Time deposits refer to accounts that you put money in for a specified period of time to accrue interest at a specified rate until they mature, such as certificates of deposit. Usually, you cannot remove money from the time deposit before the maturity date without paying an early withdrawal penalty. In exchange for this illiquidity, time deposits often offer a higher interest rate. Calculating the maturity value of a time deposit helps you know how much you will have when you can remove the money from the account.
Divide the annual interest rate on the time deposit by the number of times interest compounds each year to find the periodic rate on the time deposit. For example, if you have a time deposit that compounds interest quarterly and an annual rate of 6.2 percent, divide 0.062 by 4 to find the periodic rate on the time deposit equals 0.0155.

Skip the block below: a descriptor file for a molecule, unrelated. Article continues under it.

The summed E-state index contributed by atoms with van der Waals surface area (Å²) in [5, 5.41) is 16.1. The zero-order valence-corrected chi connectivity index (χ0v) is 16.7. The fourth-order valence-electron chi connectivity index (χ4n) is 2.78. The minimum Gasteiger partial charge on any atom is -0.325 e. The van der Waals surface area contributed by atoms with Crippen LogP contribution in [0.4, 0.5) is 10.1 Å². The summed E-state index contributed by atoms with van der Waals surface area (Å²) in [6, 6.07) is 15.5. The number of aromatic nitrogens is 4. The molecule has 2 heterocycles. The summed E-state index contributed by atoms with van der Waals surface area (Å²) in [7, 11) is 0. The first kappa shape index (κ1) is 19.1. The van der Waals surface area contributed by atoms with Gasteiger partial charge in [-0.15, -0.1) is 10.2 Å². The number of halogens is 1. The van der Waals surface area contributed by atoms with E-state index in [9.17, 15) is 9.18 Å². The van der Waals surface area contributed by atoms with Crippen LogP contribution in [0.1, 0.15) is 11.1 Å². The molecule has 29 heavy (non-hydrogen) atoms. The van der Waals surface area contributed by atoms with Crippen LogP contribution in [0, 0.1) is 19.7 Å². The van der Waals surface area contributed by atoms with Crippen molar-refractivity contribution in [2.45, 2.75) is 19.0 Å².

Add 1 to the periodic rate on the time deposit. In this example, add 1 to 0.0155 to get 1.0155.
Multiply the number of compounding periods per year for your time deposit by the number of years in the term of the time deposit to find the number of compounding periods before the time deposit matures. For this example, if the time deposit matures in five years, multiply 5 by 4 to get 20.
Raise the Step 2 result to the number of compounding periods in the time deposit. In this example, raise 1.0155 to the 20th power to get 1.360186797.
Multiply the result by the initial balance of the time deposit to find the maturity value of the time deposit. Completing the example, if your time deposit started with $8,300, multiply $8,300 by 1.360186797 to find the value at maturity equals $11,289.55.
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